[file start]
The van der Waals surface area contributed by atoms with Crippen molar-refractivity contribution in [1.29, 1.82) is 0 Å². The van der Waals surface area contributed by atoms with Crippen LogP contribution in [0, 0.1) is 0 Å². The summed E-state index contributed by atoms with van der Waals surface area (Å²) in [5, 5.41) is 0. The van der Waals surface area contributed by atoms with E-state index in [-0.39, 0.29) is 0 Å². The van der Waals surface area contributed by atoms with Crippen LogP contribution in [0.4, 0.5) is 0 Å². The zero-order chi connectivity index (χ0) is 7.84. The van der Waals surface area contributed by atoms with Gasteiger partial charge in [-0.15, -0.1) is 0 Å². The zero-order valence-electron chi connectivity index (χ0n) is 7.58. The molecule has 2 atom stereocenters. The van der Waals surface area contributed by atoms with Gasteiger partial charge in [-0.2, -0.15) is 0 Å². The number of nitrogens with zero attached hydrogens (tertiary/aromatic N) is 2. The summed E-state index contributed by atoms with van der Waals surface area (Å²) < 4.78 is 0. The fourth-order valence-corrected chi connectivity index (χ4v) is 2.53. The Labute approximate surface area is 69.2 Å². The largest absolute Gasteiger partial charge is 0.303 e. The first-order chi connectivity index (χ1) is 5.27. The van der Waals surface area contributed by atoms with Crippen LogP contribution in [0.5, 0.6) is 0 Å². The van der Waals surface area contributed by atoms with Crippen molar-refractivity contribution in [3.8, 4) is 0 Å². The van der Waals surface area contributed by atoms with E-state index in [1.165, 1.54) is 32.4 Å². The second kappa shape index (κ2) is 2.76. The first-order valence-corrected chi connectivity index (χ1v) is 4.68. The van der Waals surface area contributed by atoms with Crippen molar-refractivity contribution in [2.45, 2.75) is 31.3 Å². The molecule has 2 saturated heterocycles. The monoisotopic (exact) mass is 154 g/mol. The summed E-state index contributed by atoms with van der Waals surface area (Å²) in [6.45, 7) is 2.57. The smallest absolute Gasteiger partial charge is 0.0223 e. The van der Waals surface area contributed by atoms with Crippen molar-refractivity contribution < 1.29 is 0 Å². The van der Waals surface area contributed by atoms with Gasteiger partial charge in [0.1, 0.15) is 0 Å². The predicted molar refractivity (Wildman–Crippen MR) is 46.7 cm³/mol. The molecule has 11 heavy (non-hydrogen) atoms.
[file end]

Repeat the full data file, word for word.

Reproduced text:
The van der Waals surface area contributed by atoms with Crippen molar-refractivity contribution in [1.29, 1.82) is 0 Å². The van der Waals surface area contributed by atoms with Crippen LogP contribution in [0, 0.1) is 0 Å². The summed E-state index contributed by atoms with van der Waals surface area (Å²) in [5, 5.41) is 0. The van der Waals surface area contributed by atoms with E-state index in [-0.39, 0.29) is 0 Å². The van der Waals surface area contributed by atoms with Crippen LogP contribution in [0.4, 0.5) is 0 Å². The zero-order chi connectivity index (χ0) is 7.84. The van der Waals surface area contributed by atoms with Gasteiger partial charge in [-0.15, -0.1) is 0 Å². The zero-order valence-electron chi connectivity index (χ0n) is 7.58. The molecule has 2 atom stereocenters. The van der Waals surface area contributed by atoms with Gasteiger partial charge in [-0.2, -0.15) is 0 Å². The number of nitrogens with zero attached hydrogens (tertiary/aromatic N) is 2. The summed E-state index contributed by atoms with van der Waals surface area (Å²) < 4.78 is 0. The fourth-order valence-corrected chi connectivity index (χ4v) is 2.53. The Labute approximate surface area is 69.2 Å². The largest absolute Gasteiger partial charge is 0.303 e. The first-order chi connectivity index (χ1) is 5.27. The van der Waals surface area contributed by atoms with Crippen LogP contribution in [0.5, 0.6) is 0 Å². The van der Waals surface area contributed by atoms with Crippen molar-refractivity contribution in [3.8, 4) is 0 Å². The van der Waals surface area contributed by atoms with E-state index in [1.165, 1.54) is 32.4 Å². The second kappa shape index (κ2) is 2.76. The first-order valence-corrected chi connectivity index (χ1v) is 4.68. The van der Waals surface area contributed by atoms with Crippen molar-refractivity contribution in [2.45, 2.75) is 31.3 Å². The molecule has 2 saturated heterocycles. The monoisotopic (exact) mass is 154 g/mol. The summed E-state index contributed by atoms with van der Waals surface area (Å²) in [6.45, 7) is 2.57. The smallest absolute Gasteiger partial charge is 0.0223 e. The van der Waals surface area contributed by atoms with Crippen molar-refractivity contribution < 1.29 is 0 Å². The van der Waals surface area contributed by atoms with Gasteiger partial charge in [0.1, 0.15) is 0 Å². The predicted molar refractivity (Wildman–Crippen MR) is 46.7 cm³/mol. The molecule has 11 heavy (non-hydrogen) atoms.